MATT LAMBERT: Pleasure Park
“The world of the heterosexual is a sick and boring life,” states Edith Massey in Female Trouble, John Waters’ 1974 brazen classic of grotesque comedy. A long history of analogue playful, punk, or personal artistic takes on sexual identity have contributed to chiseling a prism of queer aesthetics, which Berlin-based filmmaker and photographer Matt Lambert inhabits with his new project, Pleasure Park, a collaboration with porn studio men.com and the Tom of Finland Foundation.
Shot over one summer day at Finland’s former house and visually nodding to the forefather of homoerotic illustration, Pleasure Park is a collage – a jigsaw of soft-core images featuring a group of friends and adult performers – to be released in early 2020 both as a film and a zine with illustrations and graphic design by Berlin legend, Stefan Fähler. Ahead of the zine’s pop-up launch, we asked Lambert to revisit the progressive and subconscious fashioning of his photographic lens.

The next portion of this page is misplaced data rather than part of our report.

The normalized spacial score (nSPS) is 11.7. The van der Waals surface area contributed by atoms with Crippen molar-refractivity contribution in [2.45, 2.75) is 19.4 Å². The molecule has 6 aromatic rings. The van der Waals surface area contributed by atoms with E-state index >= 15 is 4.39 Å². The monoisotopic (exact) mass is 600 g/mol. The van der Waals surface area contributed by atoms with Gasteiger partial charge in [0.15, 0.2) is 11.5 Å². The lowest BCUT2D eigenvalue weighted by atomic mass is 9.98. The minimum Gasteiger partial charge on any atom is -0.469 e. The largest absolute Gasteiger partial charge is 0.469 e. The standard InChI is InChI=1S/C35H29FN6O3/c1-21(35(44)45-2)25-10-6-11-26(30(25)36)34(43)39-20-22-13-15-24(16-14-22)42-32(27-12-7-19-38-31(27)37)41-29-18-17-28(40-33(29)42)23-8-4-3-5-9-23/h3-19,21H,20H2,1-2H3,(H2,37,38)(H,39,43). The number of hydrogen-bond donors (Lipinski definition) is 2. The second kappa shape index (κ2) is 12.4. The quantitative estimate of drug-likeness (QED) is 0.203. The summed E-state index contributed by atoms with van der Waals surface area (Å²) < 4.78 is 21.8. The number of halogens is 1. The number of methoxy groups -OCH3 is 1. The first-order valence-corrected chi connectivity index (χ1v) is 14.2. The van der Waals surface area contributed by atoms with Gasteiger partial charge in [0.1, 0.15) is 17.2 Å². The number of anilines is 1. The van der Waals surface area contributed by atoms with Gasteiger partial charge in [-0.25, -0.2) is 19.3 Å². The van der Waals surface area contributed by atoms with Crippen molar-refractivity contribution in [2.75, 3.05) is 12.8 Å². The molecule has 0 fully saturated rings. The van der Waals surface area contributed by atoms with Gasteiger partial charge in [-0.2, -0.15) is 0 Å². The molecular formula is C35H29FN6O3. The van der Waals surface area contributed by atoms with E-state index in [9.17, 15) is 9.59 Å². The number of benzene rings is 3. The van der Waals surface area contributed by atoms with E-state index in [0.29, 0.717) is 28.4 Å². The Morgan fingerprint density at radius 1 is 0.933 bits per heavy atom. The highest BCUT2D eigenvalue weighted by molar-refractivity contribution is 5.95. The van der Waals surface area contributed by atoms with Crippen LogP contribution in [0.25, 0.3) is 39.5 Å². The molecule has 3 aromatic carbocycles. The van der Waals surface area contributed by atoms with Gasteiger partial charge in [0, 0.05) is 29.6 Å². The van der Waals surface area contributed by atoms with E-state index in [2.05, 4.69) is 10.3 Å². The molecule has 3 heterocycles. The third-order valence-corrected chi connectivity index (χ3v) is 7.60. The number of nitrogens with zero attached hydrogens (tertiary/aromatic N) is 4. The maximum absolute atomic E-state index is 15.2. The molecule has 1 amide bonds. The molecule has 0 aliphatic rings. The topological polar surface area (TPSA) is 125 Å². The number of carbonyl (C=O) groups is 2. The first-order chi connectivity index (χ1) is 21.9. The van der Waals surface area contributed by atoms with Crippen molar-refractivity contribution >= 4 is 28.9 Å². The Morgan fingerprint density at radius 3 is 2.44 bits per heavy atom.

Irinia Baconsky: How did the premise of Pleasure Park emerge?
Matt Lambert: This project is many things at once, but it started as a film. I tend to do one explicit film a year, and this year I was approached by Men.com who were doing a collaboration with the Tom of Finland Foundation. I made a film that is set in the present day but has a nostalgic timelessness to it, all shot in one day at Tom’s former home which is now the Tom of Finland Foundation. The photographs shot parallel to the film are what led to the Pleasure Park zine – my fifth publishing project and a follow up to Vitium, a zine I made with my husband, Jannis.
How does Pleasure Park flow from Vitium?
Vitium was an homage to queercore publishing. I grew up in LA and was obsessed with punk, but in spite of this love affair I had with it, it’s something that I felt subconsciously excluded from. It wasn’t until later, when I discovered the queer punk movement, that I realized there was a place for me to exist in that world, and that being a faggot was punk as fuck. So Vitium was a sort of homage to that queercore and homocore movement, to mentors and inspirations like Bruce LaBruce, Peter Berlin, Pansy Division and such. Pleasure Park is just a continuation of that, it’s me re-contextualizing and revisiting my youth through the lens of a homopunk aesthetic — one that I wish I’d had, and wish I’d known existed right beneath my nose while I was growing up.
Pleasure Park is a film and also a zine. You made the zine a series of collages. What draws you to collage?